George Soros’s Romanian Ghosts

How the Open Society Foundations’ NGO network tries to influence politics in Eastern Europe

Crossposted from Capital Research Center

Liberal billionaire George Soros has consistently funded left-wing movements and organizations in the United States, including Occupy Wall StreetBlack Lives Matter, and the communist-connected Color of Change. But the billionaire’s goals have always been bigger than one country. In fact, in 2017, the U.S. only received 15 percent of his Open Society Foundations’ (OSF) dedicated funding—the rest went to foreign countries and global projects.

Soros has given particular focus to exporting political unrest to the former communist countries of Eastern Europe, including his native Hungary. In fewer than 25 years, OSF has poured $1.6 billion into the region for “democratic development.”

But why would the organization spend such a sum on countries that are already democratic?

Soros’s motto, “If I spend enough, I will make it right,” provides an answer, as well as insight into his philanthropic activity, almost all of which entails political—not humanitarian—ends.

During the 2016 U.S. presidential election, Soros spent at least $25 million supporting Hilary Clinton and other Democratic candidates. But when all that spending didn’t “make it [the election] right,” Soros declared in an op-ed, “Democracy is now in crisis.”

Apparently, Soros’ definition of democracy means people electing only candidates of whom he approves.

In the op-ed, Soros lamented that the U.S. under President Donald Trump will become so embroiled in internal fighting and trying to protect its own minorities from violent attacks that “it will be unable to… promote democracy in the rest of the world.”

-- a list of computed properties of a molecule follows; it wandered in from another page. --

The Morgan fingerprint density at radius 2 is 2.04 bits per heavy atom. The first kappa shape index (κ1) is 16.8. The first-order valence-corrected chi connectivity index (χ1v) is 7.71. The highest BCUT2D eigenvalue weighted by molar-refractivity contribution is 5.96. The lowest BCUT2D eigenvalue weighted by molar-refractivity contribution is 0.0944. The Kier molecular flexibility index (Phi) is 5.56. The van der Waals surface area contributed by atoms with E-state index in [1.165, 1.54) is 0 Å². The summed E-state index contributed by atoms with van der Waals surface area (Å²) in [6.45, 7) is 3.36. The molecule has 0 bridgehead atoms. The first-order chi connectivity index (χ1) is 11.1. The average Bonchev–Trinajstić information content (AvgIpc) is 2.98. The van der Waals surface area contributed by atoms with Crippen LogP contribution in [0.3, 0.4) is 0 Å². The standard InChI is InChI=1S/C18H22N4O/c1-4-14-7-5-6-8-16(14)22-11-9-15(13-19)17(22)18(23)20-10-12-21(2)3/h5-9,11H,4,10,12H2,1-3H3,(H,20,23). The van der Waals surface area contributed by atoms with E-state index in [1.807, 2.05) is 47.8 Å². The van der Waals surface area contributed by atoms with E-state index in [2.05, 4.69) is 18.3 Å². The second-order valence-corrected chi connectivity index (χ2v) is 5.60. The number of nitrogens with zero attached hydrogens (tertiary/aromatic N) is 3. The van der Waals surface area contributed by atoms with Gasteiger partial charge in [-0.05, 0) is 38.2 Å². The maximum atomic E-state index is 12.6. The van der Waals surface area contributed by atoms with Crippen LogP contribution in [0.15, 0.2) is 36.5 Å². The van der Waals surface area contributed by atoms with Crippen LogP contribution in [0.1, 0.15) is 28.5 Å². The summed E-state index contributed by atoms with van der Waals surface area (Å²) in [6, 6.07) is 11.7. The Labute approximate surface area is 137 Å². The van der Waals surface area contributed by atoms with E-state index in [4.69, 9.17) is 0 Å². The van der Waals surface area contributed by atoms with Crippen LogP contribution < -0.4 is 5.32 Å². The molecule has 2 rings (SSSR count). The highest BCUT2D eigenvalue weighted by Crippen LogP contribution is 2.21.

For Soros, however, democracy abroad—as in the U.S.—isn’t free if it doesn’t follow his ideology.

Uncle Sam joins Team Soros

The U.S. State Department often teamed up with Soros and OSF to “promote democracy” in Eastern European countries. This often consisted of targeting nationalist governments by infusing socially liberal propaganda through NGOs and Western-sponsored media—often going so far as to influence those countries’ elections.

One example is the U.S. Agency for International Development (USAID)’s reported meddling in Macedonia’s elections in 2016. According to USAID’s website, between February 27, 2012 and August 31, 2016, the agency gave $4,819,125 to Open Society Foundations – Macedonia. In April, the conservative watchdog group Judicial Watch filed a lawsuit against the State Department and USAID, for failing to respond to a Freedom of Information Act (FOIA) request for records and communications dealing with the funding and political activities of OSF’s Macedonian arm. Judicial Watch reported that with the help of then-President Barack Obama’s U.S. Ambassador to Macedonia, Jess L. Baily, the U.S. government spent “millions of taxpayer dollars to destabilize the democratically elected, center-right government in Macedonia by colluding” with Soros.

One NGO funded by the USAID-Soros alliance paid for the translation into Macedonian of far-left activist Saul Alinsky’s Rules for Radicals, which CRC Vice President Matthew Vadum calls “the seminal book for community organizers.” A Macedonian government official even referred to the American-funded activists as the “Soros infantry.”

In a 2006 Organization Trends detailing leftist NGOs’ influence in Romania, Neil Maghami observed that “in a sense NGOs are filling a power vacuum left by the collapse of the Soviet Union.” Many of these NGOs are funded by Western philanthropists like Soros, “whose dreams of leftist solidarity … die hard,” work to thwart investment from Western capitalists, while infusing their host countries with liberal social values.